Q.1. The rate of diffusion of methane is twice that of X. The molecular mass of X is
Q.2. Which of the following is not a type of van der Waal’s forces?
(a) Dipole – dipole forces
(b) Dipole – induced dipole forces
(c) Ion – dipole forces
(d) London forces
Answer(c) Attractive forces between an ion and a dipole are known as ion – dipole forces and these are not van der Waals forces.
Q.3. The vapour pressure of water at 300 K in a closed container is 0.4 atm. If the volume of container is doubled, its vapour pressure at 300 K will be
(a) 0.8 atm
(b) 0.2 atm
(c) 0.4 atm
(d) 0.6 atm
Answer(c) 0.4 atm
Vapour pressure depends on T only and it does not depend on container volume.
Q.4. Who proposed the concept of dispersion force ?
(a) Heitler and London (b) van der Waal
(c) Gay Lussac (d) Fritz London
Answer(d) Fritz London explained the concept of dispersion force.
Q.5. The interaction energy of London force is inversely proportional to sixth power of the distance between two interacting particles but their magnitude depends upon
(a) charge of interacting particles
(b) mass of interacting particles
(c) polarisability of interacting particles
(d) strength of permanent dipoles in the particles.
Q.6. Name the liquid with higher vapour pressure in the following pairs:
(a) Alcohol, glycerine (b) Petrol, kerosene (c) mercury, water.
(a) Alcohol, Water, Petrol
(b) Petrol, Water, Alcohol
(c) Alcohol, Petrol, Water
(d) None of these
Answer(c) Alcohol, Petrol, Water
The vapour pressure of the liquid is inversely proportional to the magnitude of the intermolecular forces of attraction present. Based on this, the liquid with higher vapour pressure in the different pairs is: (a) Alcohol, (b) Petrol, (c) Water.
Q.7. Dipole-dipole interaction is stronger than the London forces but is weaker than ion-ion interaction because
(a) only partial charges are involved
(b) only total charges are involved
(c) both (a) and (b)
(d) sometimes (a) and sometimes (b)
Answer(a) Dipole-dipole interaction is stronger than the London forces but is weaker than ion-ion interaction because only partial charges are involved e.g., HCl molecules. The attractive force decreases with the increase of distance between the dipoles.
Q.8. Dipole-induced dipole interactions are present in which of the following pairs :
(a) Cl2 and CCl4 (b) HCl and He atoms
(c) SiF4 and He atoms (d) H2O and alcohol
Q.9. The state of matter that shows the uniformity of behavior :
(a) Solid Liquid
(d) None of the Above
Q.10. When you heat a sample of gas, what happens to the particles that make up the gas?
(a) The particles move faster.
(b) The particles break apart
(c) The particles get smaller
(d) The particles become more denseAnswer
Q.11. Strength of the hydrogen bond is determined by interaction between the
I. lone pair of the electronegative atom and the hydrogen atom of other atom.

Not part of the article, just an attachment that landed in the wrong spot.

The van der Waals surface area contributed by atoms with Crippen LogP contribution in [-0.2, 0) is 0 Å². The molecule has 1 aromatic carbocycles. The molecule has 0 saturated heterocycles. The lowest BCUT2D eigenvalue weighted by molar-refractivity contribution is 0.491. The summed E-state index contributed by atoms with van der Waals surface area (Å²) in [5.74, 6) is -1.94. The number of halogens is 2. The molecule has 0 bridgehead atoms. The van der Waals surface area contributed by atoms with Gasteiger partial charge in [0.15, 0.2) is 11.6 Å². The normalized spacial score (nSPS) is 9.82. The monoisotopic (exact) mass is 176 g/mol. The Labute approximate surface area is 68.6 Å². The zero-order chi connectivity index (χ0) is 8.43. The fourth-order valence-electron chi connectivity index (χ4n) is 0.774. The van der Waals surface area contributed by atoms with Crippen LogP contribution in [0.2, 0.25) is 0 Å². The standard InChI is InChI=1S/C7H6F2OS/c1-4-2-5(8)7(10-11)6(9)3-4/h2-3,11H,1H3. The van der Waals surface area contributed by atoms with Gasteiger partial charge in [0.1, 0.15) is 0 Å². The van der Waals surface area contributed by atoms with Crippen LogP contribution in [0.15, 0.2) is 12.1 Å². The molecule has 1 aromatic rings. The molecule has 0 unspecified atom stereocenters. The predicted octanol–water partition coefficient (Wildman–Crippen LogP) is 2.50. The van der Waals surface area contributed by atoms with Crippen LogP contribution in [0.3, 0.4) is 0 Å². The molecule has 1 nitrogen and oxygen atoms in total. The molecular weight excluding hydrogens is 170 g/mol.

II. bond pair of the electronegative atom and the hydrogen atom of other atom.
Identify the correct option.
(a) Only I is correct
(b) Only II is correct
(c) Both I and II are correct
(d) Neither I nor II are correct
Answer(a) Strength of the hydrogen bond is determined by coulombic interaction between lone pair electrons of the electronegative atom of one molecule and the hydrogen atom of the other molecule.
Q.12. Which of the following statement is wrong for gases?
(a) Gases do not have definite shape and volume
(b) Volume of the gas is equal to the volume of the container confining the gas
(c) Confined gas exert uniform pressure on the wall of the container in all directions
(d) Mass of the gas cannot be determined by weighing a container in which it is contained
Answer(d) Mass of the gas cannot be determined by weighing a container in which it is contained
Mass of the gas = mass of the cylinder including gas – mass of empty cylinder. So mass of a gas can be determined by weighing the container in which it is enclosed. Thus, the statement (d) is wrong for gases.
Q.13. A gas deviates from ideal behavior at a high pressure because its molecules:
(a) Attract one another
(b) Show the Tyndall Effect
(c) Have kinetic energy
(d) Are bound by covalent bondsAnswer
Answer(a) Attract one another
The basic concept of the kinetic-molecular theory give us the information why real gases deviate from ideal behavior. The molecules of an ideal gas are assumed to occupy no space and have no attractions for one another. Real molecules, however, do have finite volumes, and they do attract one another. So, a gas deviates from ideal behavior at a high pressure because its molecules attract one another.
Q.14. Which of the following is the correct order of thermal energy in three states of matter ?
(a) Solid < Liquid < Gas (b) Liquid < Gas < Solid
(c) Liquid < Solid < Gas (d) Gas < Solid < Liquid
Q.15. The value of universal gas constant R depends on
(a) Temperature of Gas
(b) Volume of Gas
(c) Number of Moles of Gas
(d) Units of Volume,Temperature and PressureAnswer
Answer(d) Units of Volume, Temperature and Pressure
The value of the gas constant R depends on the units used for pressure, volume and temperature.
Q.16. Which one of the following statements is not correct about the three states of matter i.e., solid, liquid and gaseous ?
(a) Molecules of a solid possess least energy whereas those of a gas possess highest energy.
(b) The density of solid is highest whereas that of gases is lowest
(c) Gases like liquids possess definite volumes
(d) Molecules of a solid possess vibratory motion
Answer(c) Gases do not have definite shape and volume. Their volume is equal to the volume of the container.